Insulation Options in Metal Buildings (Part 1)Posted on August 16, 2017 by Liz McDonald
Thermal insulation is used in metal buildings to reduce heat flow between the inside and outside of walls and roofs, thus helping to keep the building warmer during heating season and cooler during air conditioning season. For building owners, that means lower energy use and the resulting lower cost of purchasing energy. The question often becomes: How much insulation to use—and where? Energy codes give us a starting point by identifying minimum acceptable levels of insulation in buildings.
The International Energy Conservation Code (IECC) is the primary energy code used around the country, although different versions exist since it is updated every three years. This code—and many jurisdictions—also recognizes ASHRAE 90.1 as an equivalent (not identical) energy performance standard that is acceptable to show energy code compliance for commercial buildings. Both of these documents include choices in how energy performance can be accomplished by offering three fundamental but different compliance paths:
This compliance method literally prescribes specific requirements for insulation, doors, windows, etc. If a building is designed and constructed in accordance using the prescriptive values found in tables and text in the IECC or ASHRAE 90.1, then it meets code in the most direct manner. Note that under the prescriptive method, R-values of insulation are prescribed based on assumptions made about the rest of the wall or roof construction. A prescriptive alternative is allowed that uses the U-Factor of the total wall or roof assembly to be calculated, but these are more conservative and usually end up requiring slightly higher R-values for the insulation to show compliance.
Envelope Performance Trade-Off:
The code recognizes that there is more than one way to meet energy efficiency goals, so it allows building designers the flexibility to create differing wall, roof, and floor conditions, provided the total building energy performance can be shown to match the total prescriptive level of performance. That means that trade-offs can be made between, say, the roof and wall insulation, where one might be less than the prescriptive code level but the other is more, so the trade-off balances out overall. The method used over 90 percent of the time to determine if trade-offs are code compliant is to use the U.S. Department of Energy’s COMcheck software, available for free download at https://www.energycodes.gov/comcheck. By entering some basic information about wall area, roof area, windows, insulation levels, etc., the software does the calculation and determines what percentage the proposed design is better than, or worse than, the prescriptive code level.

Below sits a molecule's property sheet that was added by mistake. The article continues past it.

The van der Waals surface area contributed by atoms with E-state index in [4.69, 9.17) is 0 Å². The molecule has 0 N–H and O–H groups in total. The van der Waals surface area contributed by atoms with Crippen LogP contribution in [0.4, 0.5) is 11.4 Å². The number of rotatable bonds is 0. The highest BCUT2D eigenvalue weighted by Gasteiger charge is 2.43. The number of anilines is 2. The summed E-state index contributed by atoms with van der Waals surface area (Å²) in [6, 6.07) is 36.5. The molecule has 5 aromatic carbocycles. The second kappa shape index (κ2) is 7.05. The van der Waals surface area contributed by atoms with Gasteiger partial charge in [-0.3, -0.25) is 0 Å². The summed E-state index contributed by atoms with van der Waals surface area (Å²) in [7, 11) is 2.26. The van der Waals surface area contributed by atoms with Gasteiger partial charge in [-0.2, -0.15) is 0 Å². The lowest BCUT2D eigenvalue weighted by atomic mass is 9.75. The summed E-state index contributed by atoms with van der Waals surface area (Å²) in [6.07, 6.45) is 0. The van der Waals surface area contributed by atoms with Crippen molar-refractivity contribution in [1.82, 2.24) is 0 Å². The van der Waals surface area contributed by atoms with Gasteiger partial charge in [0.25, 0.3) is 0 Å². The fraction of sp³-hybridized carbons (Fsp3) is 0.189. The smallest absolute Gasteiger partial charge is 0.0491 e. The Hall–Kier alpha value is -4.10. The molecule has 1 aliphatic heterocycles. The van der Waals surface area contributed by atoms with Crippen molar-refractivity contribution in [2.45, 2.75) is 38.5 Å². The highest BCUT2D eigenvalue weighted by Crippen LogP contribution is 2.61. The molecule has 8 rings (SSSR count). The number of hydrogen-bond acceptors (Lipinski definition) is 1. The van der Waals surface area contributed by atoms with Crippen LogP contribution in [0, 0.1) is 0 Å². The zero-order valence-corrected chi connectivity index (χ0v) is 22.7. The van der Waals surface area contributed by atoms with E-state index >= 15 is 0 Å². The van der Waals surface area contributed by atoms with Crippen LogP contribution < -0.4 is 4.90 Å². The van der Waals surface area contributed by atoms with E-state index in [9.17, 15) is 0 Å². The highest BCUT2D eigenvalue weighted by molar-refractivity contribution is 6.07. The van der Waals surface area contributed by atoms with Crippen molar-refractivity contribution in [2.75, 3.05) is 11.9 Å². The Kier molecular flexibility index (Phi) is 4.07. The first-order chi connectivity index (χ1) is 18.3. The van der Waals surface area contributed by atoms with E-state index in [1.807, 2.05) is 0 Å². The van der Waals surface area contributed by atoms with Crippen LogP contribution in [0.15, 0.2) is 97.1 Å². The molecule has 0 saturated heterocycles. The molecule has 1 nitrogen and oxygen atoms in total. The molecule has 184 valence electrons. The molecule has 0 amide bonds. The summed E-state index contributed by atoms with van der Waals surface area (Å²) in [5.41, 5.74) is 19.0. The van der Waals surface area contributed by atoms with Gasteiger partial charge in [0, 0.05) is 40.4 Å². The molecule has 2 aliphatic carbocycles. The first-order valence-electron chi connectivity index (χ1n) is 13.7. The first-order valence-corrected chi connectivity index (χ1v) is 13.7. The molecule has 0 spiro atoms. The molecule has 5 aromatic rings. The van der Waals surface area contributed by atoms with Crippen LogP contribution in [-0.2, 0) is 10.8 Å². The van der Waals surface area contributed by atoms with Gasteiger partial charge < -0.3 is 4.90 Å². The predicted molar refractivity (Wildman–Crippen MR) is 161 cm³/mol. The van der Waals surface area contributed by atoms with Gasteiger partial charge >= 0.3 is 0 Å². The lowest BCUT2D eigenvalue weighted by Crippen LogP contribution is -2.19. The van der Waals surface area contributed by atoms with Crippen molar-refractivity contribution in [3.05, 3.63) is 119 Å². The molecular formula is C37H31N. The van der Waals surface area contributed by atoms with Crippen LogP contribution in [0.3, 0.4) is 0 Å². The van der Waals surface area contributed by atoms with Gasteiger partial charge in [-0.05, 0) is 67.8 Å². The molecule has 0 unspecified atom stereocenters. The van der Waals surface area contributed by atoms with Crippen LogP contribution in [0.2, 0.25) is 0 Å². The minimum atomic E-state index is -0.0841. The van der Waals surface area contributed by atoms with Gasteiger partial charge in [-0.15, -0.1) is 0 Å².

Both the IECC and ASHRAE 90.1 allow for a full-blown computer simulation to be performed on a building to show overall code compliance. Under this approach, all building systems that affect energy use, including building envelope, HVAC, electrical, and process water equipment, need to be modeled with trade-offs acceptable between all. The computer simulation of the proposed design must be shown to perform better than an equal design that is based on the prescriptive code requirements as a baseline comparison. This method is usually reserved for larger, complex buildings or those where special conditions require it, such as large glass areas or non-typical construction.
Understanding these basic choices in energy code compliance is the first step in pursuing alternative ways to meeting energy requirements while staying within a construction budget. In many cases, particularly with metal buildings, simply striving to meet the prescriptive levels of insulation, for example, can imply additional costly construction either because of impacts on the building materials, additional labor costs, or both.
In our next blog post we will review additional steps for determining a code-compliant, cost-effective metal building design. In the meantime, you can learn more at http://www.mbma.com or http://www.cecobuildings.com.
Content for this article was provided by Kyle Smigel, District Manager at Therm-All. Therm-All is a pre-engineered metal building insulation laminator that provides an assortment of product lines and accessories, exceptional customer service, and energy code compliance consultation.